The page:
This application addresses broad Challenge Area 15: Translational Science and specific Challenge Topic 15-RR-101: Applied Translational Technology Development. It is evident that prior to dialysis access failure (thrombosis), access flow decreases for every dialysis patient from a baseline value to zero over some time period. However, the natural history and variation of access failure is still poorly understood, as evidenced by mixed results when access flow monitoring is implemented clinically. What is known is that customary monthly access flow monitoring is not frequent enough in many clinical settings. Since the effectiveness of access surveillance depends on the frequency with which monitoring can be performed, an easy-to-use and accurate method of measuring access flow is needed to understand flow variation and to determine how to optimally monitor patients with differing characteristics. The new instrument being developed and tested in this project is based on mature Doppler technology mitigating development risk, yet will employ a novel measurement method, technologically advanced electronics and software to make a user-friendly, low-cost Doppler- based monitoring device tailored for dialysis access monitoring. This smart sensor will allow cost-effective, accurate flow monitoring during each dialysis treatment for every patient, which is essential to optimize combined sensitivity and specificity for this clinical application. The results of this proposal will 1) improve dialysis decision-making leading to a paradigm shift to optimize access monitoring and 2) provide a platform Doppler device for other vascular applications. Further, this project will actually reduce dialysis vascular access cost. Realistic estimates indicate $300 million in annual savings in the US alone, while stimulating jobs in the technical healthcare sector.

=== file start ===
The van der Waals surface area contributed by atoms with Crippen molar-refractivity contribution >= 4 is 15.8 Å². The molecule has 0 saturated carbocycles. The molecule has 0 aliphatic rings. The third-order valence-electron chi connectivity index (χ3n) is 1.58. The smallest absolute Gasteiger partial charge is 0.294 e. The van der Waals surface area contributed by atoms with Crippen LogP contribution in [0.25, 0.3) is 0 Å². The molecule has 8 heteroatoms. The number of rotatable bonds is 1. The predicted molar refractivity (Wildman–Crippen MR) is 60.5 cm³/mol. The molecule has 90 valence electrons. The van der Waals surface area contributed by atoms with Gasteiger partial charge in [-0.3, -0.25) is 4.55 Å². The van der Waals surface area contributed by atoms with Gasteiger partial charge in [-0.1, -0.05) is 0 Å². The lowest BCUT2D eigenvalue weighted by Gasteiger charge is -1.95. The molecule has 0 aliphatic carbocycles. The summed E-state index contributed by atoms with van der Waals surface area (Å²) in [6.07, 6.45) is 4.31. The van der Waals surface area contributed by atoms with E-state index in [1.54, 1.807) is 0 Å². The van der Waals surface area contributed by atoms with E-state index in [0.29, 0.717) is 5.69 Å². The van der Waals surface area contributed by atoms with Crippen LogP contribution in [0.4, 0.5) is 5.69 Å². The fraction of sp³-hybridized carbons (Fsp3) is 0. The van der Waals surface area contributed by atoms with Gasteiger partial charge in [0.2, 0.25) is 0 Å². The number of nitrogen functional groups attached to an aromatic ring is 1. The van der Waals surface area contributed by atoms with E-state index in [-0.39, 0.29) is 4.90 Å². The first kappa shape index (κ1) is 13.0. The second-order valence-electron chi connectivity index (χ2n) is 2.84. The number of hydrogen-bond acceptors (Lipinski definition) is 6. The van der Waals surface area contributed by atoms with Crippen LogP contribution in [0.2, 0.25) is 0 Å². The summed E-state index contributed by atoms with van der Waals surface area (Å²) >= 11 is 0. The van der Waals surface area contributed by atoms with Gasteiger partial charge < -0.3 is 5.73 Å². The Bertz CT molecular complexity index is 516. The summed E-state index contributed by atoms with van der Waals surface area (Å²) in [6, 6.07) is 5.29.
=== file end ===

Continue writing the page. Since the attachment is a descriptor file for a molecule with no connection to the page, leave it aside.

Public Health Relevance

It is important to fund technologies that will make US workers more competitive in the global marketplace by reducing overall healthcare costs. This project achieves the scientific and economic objectives of the ARRA. This project will result in a low-cost compact Doppler based smart sensor for dialysis vascular access management. This device and technology will reduce dialysis healthcare cost and are easily generalizable to other vascular applications, offering a high-performance alternative to existing Doppler devices. The project supports rapid translation into the private sector and job creation achieving scientific and economic stimulus objectives of the ARRA.

National Institute of Health (NIH)
National Heart, Lung, and Blood Institute (NHLBI)
NIH Challenge Grants and Partnerships Program (RC1)
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Special Emphasis Panel (ZRG1-SBIB-V (58))
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Baldwin, Tim
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University of Michigan Ann Arbor
Internal Medicine/Medicine
Schools of Medicine
Ann Arbor
United States
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